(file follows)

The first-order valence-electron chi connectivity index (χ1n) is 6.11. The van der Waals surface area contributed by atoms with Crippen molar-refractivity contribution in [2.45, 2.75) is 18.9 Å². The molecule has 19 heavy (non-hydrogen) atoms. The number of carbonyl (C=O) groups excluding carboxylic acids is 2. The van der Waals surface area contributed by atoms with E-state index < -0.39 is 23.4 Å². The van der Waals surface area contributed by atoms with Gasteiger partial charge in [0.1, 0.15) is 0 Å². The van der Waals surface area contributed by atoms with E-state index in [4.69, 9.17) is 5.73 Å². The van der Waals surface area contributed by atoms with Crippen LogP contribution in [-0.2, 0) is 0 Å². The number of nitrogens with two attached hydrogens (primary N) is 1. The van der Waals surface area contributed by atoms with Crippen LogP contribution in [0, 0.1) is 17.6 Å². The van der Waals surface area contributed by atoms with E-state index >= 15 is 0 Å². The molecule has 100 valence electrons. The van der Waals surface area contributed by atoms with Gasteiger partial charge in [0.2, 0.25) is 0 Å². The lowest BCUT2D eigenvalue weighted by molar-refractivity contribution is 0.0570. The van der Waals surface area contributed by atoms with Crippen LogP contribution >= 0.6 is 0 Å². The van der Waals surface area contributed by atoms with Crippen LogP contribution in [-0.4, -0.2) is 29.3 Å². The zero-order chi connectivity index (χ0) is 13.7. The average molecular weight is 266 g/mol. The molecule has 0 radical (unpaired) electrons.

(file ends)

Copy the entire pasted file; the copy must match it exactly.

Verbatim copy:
The first-order valence-electron chi connectivity index (χ1n) is 6.11. The van der Waals surface area contributed by atoms with Crippen molar-refractivity contribution in [2.45, 2.75) is 18.9 Å². The molecule has 19 heavy (non-hydrogen) atoms. The number of carbonyl (C=O) groups excluding carboxylic acids is 2. The van der Waals surface area contributed by atoms with E-state index < -0.39 is 23.4 Å². The van der Waals surface area contributed by atoms with Gasteiger partial charge in [0.1, 0.15) is 0 Å². The van der Waals surface area contributed by atoms with E-state index in [4.69, 9.17) is 5.73 Å². The van der Waals surface area contributed by atoms with Crippen LogP contribution in [-0.2, 0) is 0 Å². The number of nitrogens with two attached hydrogens (primary N) is 1. The van der Waals surface area contributed by atoms with Crippen LogP contribution in [0, 0.1) is 17.6 Å². The van der Waals surface area contributed by atoms with E-state index >= 15 is 0 Å². The molecule has 100 valence electrons. The van der Waals surface area contributed by atoms with Gasteiger partial charge in [0.2, 0.25) is 0 Å². The lowest BCUT2D eigenvalue weighted by molar-refractivity contribution is 0.0570. The van der Waals surface area contributed by atoms with Crippen LogP contribution >= 0.6 is 0 Å². The van der Waals surface area contributed by atoms with Crippen LogP contribution in [-0.4, -0.2) is 29.3 Å². The zero-order chi connectivity index (χ0) is 13.7. The average molecular weight is 266 g/mol. The molecule has 0 radical (unpaired) electrons.